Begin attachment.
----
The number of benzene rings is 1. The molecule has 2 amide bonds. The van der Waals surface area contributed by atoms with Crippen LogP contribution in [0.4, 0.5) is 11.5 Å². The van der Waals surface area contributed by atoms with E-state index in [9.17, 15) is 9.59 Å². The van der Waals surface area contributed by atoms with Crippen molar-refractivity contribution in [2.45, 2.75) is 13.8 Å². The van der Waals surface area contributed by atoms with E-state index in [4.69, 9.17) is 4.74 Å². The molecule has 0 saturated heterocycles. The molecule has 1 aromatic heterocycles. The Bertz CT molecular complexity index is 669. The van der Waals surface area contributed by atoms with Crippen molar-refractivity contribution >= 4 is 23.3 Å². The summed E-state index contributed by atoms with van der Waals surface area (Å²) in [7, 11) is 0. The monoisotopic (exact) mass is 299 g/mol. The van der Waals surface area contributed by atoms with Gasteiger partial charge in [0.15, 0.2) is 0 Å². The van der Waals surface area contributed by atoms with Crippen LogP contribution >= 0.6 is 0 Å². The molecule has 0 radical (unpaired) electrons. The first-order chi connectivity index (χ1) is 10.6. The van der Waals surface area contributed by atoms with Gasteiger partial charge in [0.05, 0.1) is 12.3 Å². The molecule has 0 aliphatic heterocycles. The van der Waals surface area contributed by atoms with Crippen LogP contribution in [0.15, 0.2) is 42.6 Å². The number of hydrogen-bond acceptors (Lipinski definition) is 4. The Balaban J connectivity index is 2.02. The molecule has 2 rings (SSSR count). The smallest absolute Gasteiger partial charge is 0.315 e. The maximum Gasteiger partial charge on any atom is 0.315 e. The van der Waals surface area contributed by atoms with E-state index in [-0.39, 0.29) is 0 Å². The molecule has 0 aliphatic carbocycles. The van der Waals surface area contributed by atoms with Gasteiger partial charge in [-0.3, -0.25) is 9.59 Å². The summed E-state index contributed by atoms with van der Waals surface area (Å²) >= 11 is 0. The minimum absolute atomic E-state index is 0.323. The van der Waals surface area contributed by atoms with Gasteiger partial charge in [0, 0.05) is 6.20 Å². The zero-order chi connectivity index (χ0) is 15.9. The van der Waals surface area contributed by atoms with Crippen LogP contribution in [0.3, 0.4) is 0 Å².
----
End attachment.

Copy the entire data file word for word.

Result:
The number of benzene rings is 1. The molecule has 2 amide bonds. The van der Waals surface area contributed by atoms with Crippen LogP contribution in [0.4, 0.5) is 11.5 Å². The van der Waals surface area contributed by atoms with E-state index in [9.17, 15) is 9.59 Å². The van der Waals surface area contributed by atoms with Crippen molar-refractivity contribution in [2.45, 2.75) is 13.8 Å². The van der Waals surface area contributed by atoms with E-state index in [4.69, 9.17) is 4.74 Å². The molecule has 0 saturated heterocycles. The molecule has 1 aromatic heterocycles. The Bertz CT molecular complexity index is 669. The van der Waals surface area contributed by atoms with Crippen molar-refractivity contribution >= 4 is 23.3 Å². The summed E-state index contributed by atoms with van der Waals surface area (Å²) in [7, 11) is 0. The monoisotopic (exact) mass is 299 g/mol. The van der Waals surface area contributed by atoms with Gasteiger partial charge in [0.15, 0.2) is 0 Å². The van der Waals surface area contributed by atoms with Crippen LogP contribution >= 0.6 is 0 Å². The molecule has 0 radical (unpaired) electrons. The first-order chi connectivity index (χ1) is 10.6. The van der Waals surface area contributed by atoms with Gasteiger partial charge in [0.05, 0.1) is 12.3 Å². The molecule has 0 aliphatic heterocycles. The van der Waals surface area contributed by atoms with Crippen LogP contribution in [0.15, 0.2) is 42.6 Å². The number of hydrogen-bond acceptors (Lipinski definition) is 4. The Balaban J connectivity index is 2.02. The molecule has 2 rings (SSSR count). The smallest absolute Gasteiger partial charge is 0.315 e. The maximum Gasteiger partial charge on any atom is 0.315 e. The van der Waals surface area contributed by atoms with E-state index in [-0.39, 0.29) is 0 Å². The molecule has 0 aliphatic carbocycles. The van der Waals surface area contributed by atoms with Gasteiger partial charge in [-0.3, -0.25) is 9.59 Å². The summed E-state index contributed by atoms with van der Waals surface area (Å²) >= 11 is 0. The minimum absolute atomic E-state index is 0.323. The van der Waals surface area contributed by atoms with Gasteiger partial charge in [0, 0.05) is 6.20 Å². The zero-order chi connectivity index (χ0) is 15.9. The van der Waals surface area contributed by atoms with Crippen LogP contribution in [0.3, 0.4) is 0 Å².